4. High Phosphate Level
Phosphates are among the chemicals that make algae thrive. Phosphates can get in through garden runoff, organic debris, and fertilizer. Apart from encouraging the growth of algae, phosphates also reduce chlorine levels in the water. This means if you don’t treat your pool, the levels of chlorine will go down faster than anticipated in the presence of phosphates.
Continue testing your water to determine phosphate levels. If it goes beyond 500 parts per billion, use a phosphate remover to lower its levels. You can then use the right chemical to boost chlorine levels to ensure the water is well sanitized.
5. Pollen Grains
If you have flowering plants nearby, the pollen grains they produce can be carried by wind and deposited in the pool. This can make the water look green. Pollen grains are tiny, making it difficult for them to be retained by the standard filters. This means if you don’t clean your pool regularly, pollen will build up in it.
Pollen floats on water, and you can mistake it for algae. If you don’t remove it, pollen will increase the level of phosphates in the water and lower the chlorine level in it. The net effect is that the water will turn green.
Though pollen is harmless and you can swim in it, those particles will make your outdoor space look unsightly. There are many methods of removing pollen from water. Some methods include:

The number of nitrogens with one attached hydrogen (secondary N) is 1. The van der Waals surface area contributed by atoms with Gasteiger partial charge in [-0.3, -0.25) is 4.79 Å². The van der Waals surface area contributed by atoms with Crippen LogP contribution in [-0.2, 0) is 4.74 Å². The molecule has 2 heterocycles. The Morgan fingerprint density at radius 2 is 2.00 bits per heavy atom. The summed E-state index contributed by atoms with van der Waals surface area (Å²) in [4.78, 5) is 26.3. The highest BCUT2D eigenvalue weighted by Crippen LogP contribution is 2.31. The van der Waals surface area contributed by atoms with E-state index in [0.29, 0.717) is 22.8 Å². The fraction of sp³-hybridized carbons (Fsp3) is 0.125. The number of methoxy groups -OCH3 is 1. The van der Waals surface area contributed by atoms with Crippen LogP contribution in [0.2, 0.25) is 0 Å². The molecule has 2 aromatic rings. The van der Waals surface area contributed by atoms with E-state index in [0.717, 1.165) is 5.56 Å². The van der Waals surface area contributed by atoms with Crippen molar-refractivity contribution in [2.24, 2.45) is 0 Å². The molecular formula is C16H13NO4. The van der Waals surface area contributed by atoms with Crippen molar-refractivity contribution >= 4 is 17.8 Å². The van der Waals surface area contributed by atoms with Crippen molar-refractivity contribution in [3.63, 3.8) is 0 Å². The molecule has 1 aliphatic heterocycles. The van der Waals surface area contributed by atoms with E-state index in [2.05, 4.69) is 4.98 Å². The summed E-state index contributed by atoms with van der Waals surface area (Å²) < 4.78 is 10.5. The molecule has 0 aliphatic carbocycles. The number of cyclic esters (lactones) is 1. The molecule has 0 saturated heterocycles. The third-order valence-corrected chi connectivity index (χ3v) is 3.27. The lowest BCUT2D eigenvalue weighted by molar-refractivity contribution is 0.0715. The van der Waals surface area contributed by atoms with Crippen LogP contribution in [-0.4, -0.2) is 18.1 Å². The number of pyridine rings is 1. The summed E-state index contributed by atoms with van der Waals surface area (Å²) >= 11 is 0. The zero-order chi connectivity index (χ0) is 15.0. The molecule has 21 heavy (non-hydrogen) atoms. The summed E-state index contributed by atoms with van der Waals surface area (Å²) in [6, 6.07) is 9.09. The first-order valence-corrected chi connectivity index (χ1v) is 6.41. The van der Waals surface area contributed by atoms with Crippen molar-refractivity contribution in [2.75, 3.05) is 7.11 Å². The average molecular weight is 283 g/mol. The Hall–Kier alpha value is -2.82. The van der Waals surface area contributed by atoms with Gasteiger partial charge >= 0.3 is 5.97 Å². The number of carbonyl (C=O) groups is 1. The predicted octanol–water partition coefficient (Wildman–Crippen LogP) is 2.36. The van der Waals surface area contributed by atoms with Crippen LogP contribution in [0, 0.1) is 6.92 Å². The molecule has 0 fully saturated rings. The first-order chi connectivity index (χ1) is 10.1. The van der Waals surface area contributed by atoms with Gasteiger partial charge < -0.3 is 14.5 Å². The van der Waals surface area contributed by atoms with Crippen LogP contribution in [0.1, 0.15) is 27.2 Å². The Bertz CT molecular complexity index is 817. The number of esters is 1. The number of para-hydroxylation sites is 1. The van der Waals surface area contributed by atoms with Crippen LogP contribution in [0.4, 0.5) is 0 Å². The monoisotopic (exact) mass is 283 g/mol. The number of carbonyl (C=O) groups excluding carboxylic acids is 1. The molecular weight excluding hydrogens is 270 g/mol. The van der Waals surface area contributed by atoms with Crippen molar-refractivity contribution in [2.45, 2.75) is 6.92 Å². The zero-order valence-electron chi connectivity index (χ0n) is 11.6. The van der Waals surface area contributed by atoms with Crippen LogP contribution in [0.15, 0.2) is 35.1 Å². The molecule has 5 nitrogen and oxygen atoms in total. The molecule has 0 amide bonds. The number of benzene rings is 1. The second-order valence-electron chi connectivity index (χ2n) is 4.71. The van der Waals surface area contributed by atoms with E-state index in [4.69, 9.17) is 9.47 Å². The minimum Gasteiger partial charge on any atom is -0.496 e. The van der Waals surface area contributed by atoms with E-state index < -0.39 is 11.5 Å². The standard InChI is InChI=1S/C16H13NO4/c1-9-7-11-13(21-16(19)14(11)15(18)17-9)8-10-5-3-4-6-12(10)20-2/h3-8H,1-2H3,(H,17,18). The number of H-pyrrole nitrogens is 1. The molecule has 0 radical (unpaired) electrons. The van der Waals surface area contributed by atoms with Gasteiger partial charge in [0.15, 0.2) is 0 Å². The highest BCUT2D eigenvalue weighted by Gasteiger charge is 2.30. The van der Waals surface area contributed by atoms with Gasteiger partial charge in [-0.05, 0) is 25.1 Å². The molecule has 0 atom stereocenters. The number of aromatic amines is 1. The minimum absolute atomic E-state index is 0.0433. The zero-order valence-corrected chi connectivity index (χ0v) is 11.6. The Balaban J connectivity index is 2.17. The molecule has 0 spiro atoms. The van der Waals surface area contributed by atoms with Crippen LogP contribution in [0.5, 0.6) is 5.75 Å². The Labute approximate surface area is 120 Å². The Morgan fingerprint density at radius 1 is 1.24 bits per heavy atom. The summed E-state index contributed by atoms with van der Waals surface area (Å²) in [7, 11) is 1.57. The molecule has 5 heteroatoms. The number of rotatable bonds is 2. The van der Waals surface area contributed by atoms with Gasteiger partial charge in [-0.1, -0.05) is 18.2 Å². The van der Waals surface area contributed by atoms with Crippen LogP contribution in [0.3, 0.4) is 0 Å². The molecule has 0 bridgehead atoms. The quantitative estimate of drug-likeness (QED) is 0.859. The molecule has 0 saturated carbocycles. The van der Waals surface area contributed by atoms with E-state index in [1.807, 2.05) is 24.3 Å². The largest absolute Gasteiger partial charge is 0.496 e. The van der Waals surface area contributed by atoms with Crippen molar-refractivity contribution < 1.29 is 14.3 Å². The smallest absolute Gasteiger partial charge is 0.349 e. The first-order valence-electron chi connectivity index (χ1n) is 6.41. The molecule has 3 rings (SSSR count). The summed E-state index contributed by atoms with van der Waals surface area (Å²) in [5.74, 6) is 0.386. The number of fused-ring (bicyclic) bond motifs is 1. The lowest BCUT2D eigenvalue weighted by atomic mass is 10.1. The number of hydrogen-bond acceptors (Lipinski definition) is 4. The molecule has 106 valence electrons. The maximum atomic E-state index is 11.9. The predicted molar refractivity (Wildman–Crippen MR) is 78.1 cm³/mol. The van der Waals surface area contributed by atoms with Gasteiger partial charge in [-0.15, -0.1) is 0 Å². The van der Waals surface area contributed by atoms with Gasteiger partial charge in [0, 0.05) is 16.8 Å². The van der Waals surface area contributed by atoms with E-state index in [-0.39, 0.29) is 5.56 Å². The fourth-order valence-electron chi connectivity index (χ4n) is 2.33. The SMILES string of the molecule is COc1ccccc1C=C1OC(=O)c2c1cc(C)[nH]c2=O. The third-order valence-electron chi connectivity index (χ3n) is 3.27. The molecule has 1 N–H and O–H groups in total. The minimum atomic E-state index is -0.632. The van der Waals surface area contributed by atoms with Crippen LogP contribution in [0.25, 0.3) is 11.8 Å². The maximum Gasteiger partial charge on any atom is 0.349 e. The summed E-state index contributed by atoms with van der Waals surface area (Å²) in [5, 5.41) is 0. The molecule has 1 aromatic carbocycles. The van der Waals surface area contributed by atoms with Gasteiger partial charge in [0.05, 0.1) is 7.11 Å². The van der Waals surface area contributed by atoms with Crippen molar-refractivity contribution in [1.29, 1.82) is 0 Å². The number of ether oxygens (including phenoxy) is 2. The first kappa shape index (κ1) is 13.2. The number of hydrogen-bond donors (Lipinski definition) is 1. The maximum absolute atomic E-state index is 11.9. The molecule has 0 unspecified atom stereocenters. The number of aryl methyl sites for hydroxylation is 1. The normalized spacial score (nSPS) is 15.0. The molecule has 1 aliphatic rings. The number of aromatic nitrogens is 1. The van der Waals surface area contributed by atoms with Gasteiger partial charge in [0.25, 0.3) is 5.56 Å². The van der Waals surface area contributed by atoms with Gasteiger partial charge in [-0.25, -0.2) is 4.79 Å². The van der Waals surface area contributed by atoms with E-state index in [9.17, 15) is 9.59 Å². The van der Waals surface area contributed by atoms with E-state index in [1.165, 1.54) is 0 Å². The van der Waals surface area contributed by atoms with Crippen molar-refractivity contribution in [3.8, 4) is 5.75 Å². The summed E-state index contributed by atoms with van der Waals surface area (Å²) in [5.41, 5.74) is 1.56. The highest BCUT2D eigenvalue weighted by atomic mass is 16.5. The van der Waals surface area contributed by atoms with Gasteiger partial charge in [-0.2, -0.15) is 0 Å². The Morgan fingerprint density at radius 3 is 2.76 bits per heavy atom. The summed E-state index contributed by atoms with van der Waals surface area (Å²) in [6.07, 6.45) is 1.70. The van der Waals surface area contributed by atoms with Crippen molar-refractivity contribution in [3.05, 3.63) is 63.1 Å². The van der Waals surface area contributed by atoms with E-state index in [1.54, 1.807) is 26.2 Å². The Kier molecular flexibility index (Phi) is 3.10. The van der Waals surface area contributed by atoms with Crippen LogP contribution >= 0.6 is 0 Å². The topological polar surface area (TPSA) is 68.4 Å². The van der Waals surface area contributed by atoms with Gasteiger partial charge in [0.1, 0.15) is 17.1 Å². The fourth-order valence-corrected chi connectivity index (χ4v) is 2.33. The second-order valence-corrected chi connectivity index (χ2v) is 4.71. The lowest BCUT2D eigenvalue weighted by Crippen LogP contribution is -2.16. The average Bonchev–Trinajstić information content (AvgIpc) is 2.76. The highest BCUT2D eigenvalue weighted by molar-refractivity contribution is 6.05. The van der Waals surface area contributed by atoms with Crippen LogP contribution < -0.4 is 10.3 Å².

- Skimming the water regularly
- Adding aluminum sulfate
- Shocking the pool, and
- Vacuuming the pool.
6. High pH Level
Chlorine makes your water acidic, so it will be rendered inactive when the pH is high. That’s why you should not allow your pool pH to reach 8.2 or more. The pool’s pH is likely to increase when using a chlorinator, which is very common in saltwater maintenance.
To prevent this problem, test the pH regularly and correct it if it’s too low or too high. The recommended pH range is between 7.2 and 7.8. If the pH is too high, use pool acid to bring it down.
7. Poor Filtration
If your pool filter is damaged or you don’t run it for the recommended duration, dust and other organic debris will build up in the water, creating an environment that encourages algae growth. This will make the water turn green. The filter should run for no less than eight hours a day in warm weather.
You can always invite an expert to check the filter to ensure it’s in good shape. If you are using a sand filter, do some back-wash once in a while to clean it. The filter can get clogged with organic matter, which may end up in the pool.
8. Dissolved Metals
Dissolved metals are another reason for green. The main culprit here is copper metal. When this metal gets into your swimming water, it will turn the water green when it gets oxidized. Copper can get into the pool through your water source. For example, well water is mineral-rich and contains a high percentage of copper.
Another way copper can get into your pool is through accessories such as the heating system or metal ladder fitted into the swimming hole. Copper gets oxidized when the water is highly acidic. This mainly happens after a shock treatment.